With such concurrent testimony in favour of the envoy's conduct, and with our knowledge of his long-established character for eminent ability, we cannot resist the conclusion that it was to his want of authority to command, that the absence of all plan and decision in the subsequent operations is to be ascribed ; and yet, there are those, in high place too, who scruple not to speak of our disasters as in some degree caused by his perplexing presence and interference. In one passage of the Article in the Quarterly Review, above cited (page 494,) a parallel is drawn between the “small birds” at Cabool, and the strong man” at Candahar; but when it is remembered that the danger at the former place was at least four times greater than at the latter, and that General Nott was free to order and to act as he thought fit, while Sir William Macnaghten could only suggest, we think that the unshaken constancy evinced by the diplomatist, might have averted the disparaging comparison here implied between him and the more fortunate military commander.

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There is a prevailing error also, as to the manner and degree of the envoy's mistakes, antecedently to the revolt, upon which our author throws no light whatever. That outbreak does not appear to have been, as many suppose, the result of any undetected plot, and in fact, came unexpectedly even upon those who took the most active part in it. The account given of its origin by a Moonshee, or native secretary of the envoy's, who escaped with the loss of the points of his fingers and toes into Hindostan, carries a good deal of probability on its face. His story is, that on the night of the 1st November 1841, Ubdoola, a chief, afterwards killed at Belunaroo on the 23d of that month, came to Ameenoola Khan, one of our most inveterate foes, and said, “ Macnaghten is going, and Burnes” (to whom he bore a private but deadly grudge,) “will succeed to his place, and once in power may get beyond the reach of my vengeance. To make sure of my revenge, I will attack and murder him tomorrow morning.” How he acted upon that resolution is matter of history, although Mr. Thornton narrates the assault upon the house of Sir A. Burnes, as if it had been a consequence, instead of the precursor, of the insurrection in the city (page 252.) This we apprehend to be a mistake, and we wish the authority were given for that want of decision, and “ostentatious moderation” on that officer's part, but for which he thinks “ the outbreak might have been at once checked.” We agree with our author in thinking that the spark might have been trodden down before it spread into a flame; and the Moonshee's narrative confirms this by stating that, for two hours after the murder of Sir A. Burnes, the town's-people were all aghast, looking for what was to follow; but nothing, we are convinced, could possibly have prevented that lamented officer and his gallant companions from becoming, in the very words used by the Chiefs at Cabool, in an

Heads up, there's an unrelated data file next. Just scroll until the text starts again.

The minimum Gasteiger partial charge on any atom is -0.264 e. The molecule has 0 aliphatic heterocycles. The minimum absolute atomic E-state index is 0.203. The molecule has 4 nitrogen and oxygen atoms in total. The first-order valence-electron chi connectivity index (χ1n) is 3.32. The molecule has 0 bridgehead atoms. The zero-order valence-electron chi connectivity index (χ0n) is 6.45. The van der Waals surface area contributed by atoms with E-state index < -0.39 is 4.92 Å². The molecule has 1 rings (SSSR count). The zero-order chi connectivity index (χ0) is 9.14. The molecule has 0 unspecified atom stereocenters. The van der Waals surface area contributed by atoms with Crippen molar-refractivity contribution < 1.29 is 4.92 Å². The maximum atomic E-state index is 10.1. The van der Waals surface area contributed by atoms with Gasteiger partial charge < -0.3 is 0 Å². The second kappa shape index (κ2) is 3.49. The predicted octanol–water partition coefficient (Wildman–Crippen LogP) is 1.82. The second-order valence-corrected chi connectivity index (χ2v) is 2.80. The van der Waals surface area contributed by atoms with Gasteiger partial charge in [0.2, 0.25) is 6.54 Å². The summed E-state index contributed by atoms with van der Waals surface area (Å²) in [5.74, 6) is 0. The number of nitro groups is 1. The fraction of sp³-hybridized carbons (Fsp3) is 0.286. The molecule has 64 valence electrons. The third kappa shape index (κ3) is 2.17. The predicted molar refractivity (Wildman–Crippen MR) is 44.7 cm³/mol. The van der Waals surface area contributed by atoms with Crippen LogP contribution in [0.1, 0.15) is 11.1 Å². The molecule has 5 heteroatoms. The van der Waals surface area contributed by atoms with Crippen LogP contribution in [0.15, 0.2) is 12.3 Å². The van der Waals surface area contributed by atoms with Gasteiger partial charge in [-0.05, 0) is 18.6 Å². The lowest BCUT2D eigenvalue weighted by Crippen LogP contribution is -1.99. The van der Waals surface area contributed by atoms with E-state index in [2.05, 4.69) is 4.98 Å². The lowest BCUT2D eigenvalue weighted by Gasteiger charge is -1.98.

, nouncing the event to those of the Khyber pass, “ the food of the sword.”

We must now glance at the situation of the gallant little army at Julalabad, and see in how far political agency contributed to its maintaining its ground, and thus proving a barrier to the

torrent, that with its fall might have poured through the Punjaub into our provinces. Sir R. Sale entered Julalabad on the 12th November 1841, with provisions for not more than a week, and with the loss of all his baggage, and the greater part of his ammunition. Happily, the treasure was preserved, and this, in the hands of the political agent, Major George Macgregor, proved the means of procuring the other necessaries of existence. Speaking their language with fluency, and understanding their character thoroughly, this worthy colleague of the gallant chief, who was ever forward to bear witness to his merits, open